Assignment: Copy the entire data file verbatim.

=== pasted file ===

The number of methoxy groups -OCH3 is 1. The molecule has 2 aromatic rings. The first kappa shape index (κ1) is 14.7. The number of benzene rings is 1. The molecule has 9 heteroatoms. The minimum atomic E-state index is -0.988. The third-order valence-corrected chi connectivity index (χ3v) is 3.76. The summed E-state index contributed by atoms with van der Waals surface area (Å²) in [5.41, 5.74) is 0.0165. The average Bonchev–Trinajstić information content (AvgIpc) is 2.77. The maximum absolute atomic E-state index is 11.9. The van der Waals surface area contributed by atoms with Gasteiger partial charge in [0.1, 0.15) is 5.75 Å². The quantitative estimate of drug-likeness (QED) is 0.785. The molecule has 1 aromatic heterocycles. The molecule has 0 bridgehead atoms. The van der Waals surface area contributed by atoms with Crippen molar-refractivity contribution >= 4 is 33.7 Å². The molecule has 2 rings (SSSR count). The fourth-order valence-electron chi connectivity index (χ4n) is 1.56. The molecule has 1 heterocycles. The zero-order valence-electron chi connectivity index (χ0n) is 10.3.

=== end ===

The number of methoxy groups -OCH3 is 1. The molecule has 2 aromatic rings. The first kappa shape index (κ1) is 14.7. The number of benzene rings is 1. The molecule has 9 heteroatoms. The minimum atomic E-state index is -0.988. The third-order valence-corrected chi connectivity index (χ3v) is 3.76. The summed E-state index contributed by atoms with van der Waals surface area (Å²) in [5.41, 5.74) is 0.0165. The average Bonchev–Trinajstić information content (AvgIpc) is 2.77. The maximum absolute atomic E-state index is 11.9. The van der Waals surface area contributed by atoms with Gasteiger partial charge in [0.1, 0.15) is 5.75 Å². The quantitative estimate of drug-likeness (QED) is 0.785. The molecule has 1 aromatic heterocycles. The molecule has 0 bridgehead atoms. The van der Waals surface area contributed by atoms with Crippen molar-refractivity contribution >= 4 is 33.7 Å². The molecule has 2 rings (SSSR count). The fourth-order valence-electron chi connectivity index (χ4n) is 1.56. The molecule has 1 heterocycles. The zero-order valence-electron chi connectivity index (χ0n) is 10.3.